I still definitely did like Everneath better, but I can see now what all the talk over this one is about. My suggestion to anyone who enjoyed Everneath but finds themselves bored while reading Everbound; just keep reading. It’s the advice that got me through the roughest patches, and it’s the best advice I can give anyone else.

Everbound - 3.5 out of 5 stars

Friday, February 22, 2013

Easy by Tammara Webber - Book Review

Rescued by a stranger.
Haunted by a secret
Sometimes, love isn’t easy…

He watched her, but never knew her. Until thanks to a chance encounter, he became her savior…

The attraction between them was undeniable. Yet the past he’d worked so hard to overcome, and the future she’d put so much faith in, threatened to tear them apart.

Only together could they fight the pain and guilt, face the truth—and find the unexpected power of love.

A groundbreaking novel in the New Adult genre, Easy faces one girl's struggle to regain the trust she's lost, find the inner strength to fight back against an attacker, and accept the peace she finds in the arms of a secretive boy.

I started this expecting nothing short of gold, having over-indulged in reading reviews for it.  It seems like everyone and their mother can’t say enough about the amazingness of Easy, give it a glowing 5-star review, and rave about the positive message behind the scorching hot romance.  So when I picked it up and ended up with a really good read instead of a mind-blowingly amazing one, I kind of felt…disappointed.  Which sucks, because if I hadn’t built my expectations so high, if I’d gone into this read with a completely unbiased and fresh mind, I’d have been pleasantly surprised.

To see all the reasons Easy is a can’t-miss, all you have to do is google ‘Easy reviews’ and click on pretty any of the search results.  The reasons people loved Easy are all valid and true, so I won’t waste a lot of time getting into the positives.  I’ll just say that this novel does a great job with a very difficult subject matter, and Lucas is most definitely one of the hottest things to be put on paper in a while.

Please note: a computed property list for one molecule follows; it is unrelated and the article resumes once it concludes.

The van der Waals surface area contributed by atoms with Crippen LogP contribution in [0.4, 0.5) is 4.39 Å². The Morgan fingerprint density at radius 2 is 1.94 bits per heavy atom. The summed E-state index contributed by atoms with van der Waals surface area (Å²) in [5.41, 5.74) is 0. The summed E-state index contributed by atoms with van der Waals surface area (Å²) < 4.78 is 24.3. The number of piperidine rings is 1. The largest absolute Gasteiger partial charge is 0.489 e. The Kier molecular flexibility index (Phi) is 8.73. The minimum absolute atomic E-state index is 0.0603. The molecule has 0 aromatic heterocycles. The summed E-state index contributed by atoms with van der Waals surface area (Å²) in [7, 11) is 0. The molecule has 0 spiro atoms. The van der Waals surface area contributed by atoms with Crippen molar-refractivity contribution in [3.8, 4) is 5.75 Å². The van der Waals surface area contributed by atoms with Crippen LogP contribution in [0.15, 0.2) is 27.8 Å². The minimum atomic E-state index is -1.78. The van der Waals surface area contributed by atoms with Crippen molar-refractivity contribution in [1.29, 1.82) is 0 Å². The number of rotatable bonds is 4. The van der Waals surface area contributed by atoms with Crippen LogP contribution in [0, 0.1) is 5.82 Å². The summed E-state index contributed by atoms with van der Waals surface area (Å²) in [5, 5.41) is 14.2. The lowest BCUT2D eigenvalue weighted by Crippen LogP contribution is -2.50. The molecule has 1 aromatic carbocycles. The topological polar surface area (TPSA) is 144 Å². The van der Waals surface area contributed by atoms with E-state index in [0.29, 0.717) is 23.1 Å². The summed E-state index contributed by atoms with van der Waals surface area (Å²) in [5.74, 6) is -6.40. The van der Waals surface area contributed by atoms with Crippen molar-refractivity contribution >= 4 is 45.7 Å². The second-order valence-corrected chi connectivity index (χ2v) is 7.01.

The things that took away from this read, for me, were its predictability, slight lack of romantic build-up, and a few things Jacqueline thought or did that just rang false to me, which I’ll get into in a minute.

Lucas is most assuredly the sex-god everyone makes him out to be.  My eyes were bulging and my heart was racing just reading about his smoldering good-looks.  But there wasn’t a whole lot of growth to his character throughout Easy.  He has a secret that gets revealed toward the end, and in the revealing we see how much growth he went through to get to the point he’s at now, but none of it actually occurs during the novel.  His romance with Jacqueline, while definitely sweet and sexy, wasn’t an all-encompassing thing that filled my belly with butterflies and left me breathless, and I attribute this to an almost instant attraction between them.  I wouldn’t call it insta-love; their love story feels very real.  But it just wasn’t…gripping.  I don’t know how else to describe it.

There were a few “reveals” in this book, most of which a blind person could have seen coming a mile away.  I’m not sure they were meant to be all that shocking, but still.  One of them at least rang just a bit too cliché to avoid a small eye-roll moment.

And finally, the biggest issue I had with Easy.  Anyone picking this book up knows it deals with rape as a subject matter.  Jacqueline gets attacked early on and saved by Lucas, but the memory of what almost happened, and the scum who almost did it, haunt her throughout the book.  For the most part, like I said, I adore how Webber handled it; it was strong and poignant and almost brought tears to my eyes a couple of times.  But there were just a few incidents when Jacqueline would be reliving a certain thing involving what happened, then look at Lucas and immediately get all hot and horny.  I’m sorry, but I don’t see myself or any other woman EVER being able to even THINK about getting turned on when your mind was so recently in such a dark place.  I’d give examples, but they’d be toeing the line of spoilers a bit too much for comfort.  You’ll know what I mean when you read it.  Maybe I’m being a little too hard on Easy for something so relatively small, but that’s what makes rape such a difficult subject matter to tackle; even small mistakes seem glaring in the face of such an emotional, powerful thing.